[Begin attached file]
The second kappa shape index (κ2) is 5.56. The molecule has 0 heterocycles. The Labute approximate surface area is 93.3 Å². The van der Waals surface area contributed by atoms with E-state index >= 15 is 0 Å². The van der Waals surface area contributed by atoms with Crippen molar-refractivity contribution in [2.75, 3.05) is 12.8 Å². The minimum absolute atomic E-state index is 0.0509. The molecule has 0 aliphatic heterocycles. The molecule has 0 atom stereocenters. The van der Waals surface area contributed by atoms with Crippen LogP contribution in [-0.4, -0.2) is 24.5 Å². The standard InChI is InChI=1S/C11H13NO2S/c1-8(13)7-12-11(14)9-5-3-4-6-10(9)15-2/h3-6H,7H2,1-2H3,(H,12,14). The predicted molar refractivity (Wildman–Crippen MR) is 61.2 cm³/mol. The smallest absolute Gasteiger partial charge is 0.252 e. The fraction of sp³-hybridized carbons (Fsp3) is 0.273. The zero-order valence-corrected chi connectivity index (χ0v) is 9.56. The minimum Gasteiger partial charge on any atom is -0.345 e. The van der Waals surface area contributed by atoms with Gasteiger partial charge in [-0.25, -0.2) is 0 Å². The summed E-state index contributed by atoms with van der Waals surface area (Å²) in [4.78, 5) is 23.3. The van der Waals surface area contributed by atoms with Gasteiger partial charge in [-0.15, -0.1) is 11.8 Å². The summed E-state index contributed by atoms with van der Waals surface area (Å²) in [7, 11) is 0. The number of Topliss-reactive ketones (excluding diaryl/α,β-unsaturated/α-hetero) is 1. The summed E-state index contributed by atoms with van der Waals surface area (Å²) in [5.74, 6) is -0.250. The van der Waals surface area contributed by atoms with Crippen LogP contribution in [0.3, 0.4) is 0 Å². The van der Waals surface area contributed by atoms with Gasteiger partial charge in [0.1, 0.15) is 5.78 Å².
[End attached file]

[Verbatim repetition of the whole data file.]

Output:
The second kappa shape index (κ2) is 5.56. The molecule has 0 heterocycles. The Labute approximate surface area is 93.3 Å². The van der Waals surface area contributed by atoms with E-state index >= 15 is 0 Å². The van der Waals surface area contributed by atoms with Crippen molar-refractivity contribution in [2.75, 3.05) is 12.8 Å². The minimum absolute atomic E-state index is 0.0509. The molecule has 0 aliphatic heterocycles. The molecule has 0 atom stereocenters. The van der Waals surface area contributed by atoms with Crippen LogP contribution in [-0.4, -0.2) is 24.5 Å². The standard InChI is InChI=1S/C11H13NO2S/c1-8(13)7-12-11(14)9-5-3-4-6-10(9)15-2/h3-6H,7H2,1-2H3,(H,12,14). The predicted molar refractivity (Wildman–Crippen MR) is 61.2 cm³/mol. The smallest absolute Gasteiger partial charge is 0.252 e. The fraction of sp³-hybridized carbons (Fsp3) is 0.273. The zero-order valence-corrected chi connectivity index (χ0v) is 9.56. The minimum Gasteiger partial charge on any atom is -0.345 e. The van der Waals surface area contributed by atoms with Gasteiger partial charge in [-0.25, -0.2) is 0 Å². The summed E-state index contributed by atoms with van der Waals surface area (Å²) in [4.78, 5) is 23.3. The van der Waals surface area contributed by atoms with Gasteiger partial charge in [-0.15, -0.1) is 11.8 Å². The summed E-state index contributed by atoms with van der Waals surface area (Å²) in [7, 11) is 0. The number of Topliss-reactive ketones (excluding diaryl/α,β-unsaturated/α-hetero) is 1. The summed E-state index contributed by atoms with van der Waals surface area (Å²) in [5.74, 6) is -0.250. The van der Waals surface area contributed by atoms with Crippen LogP contribution in [0.3, 0.4) is 0 Å². The van der Waals surface area contributed by atoms with Gasteiger partial charge in [0.1, 0.15) is 5.78 Å².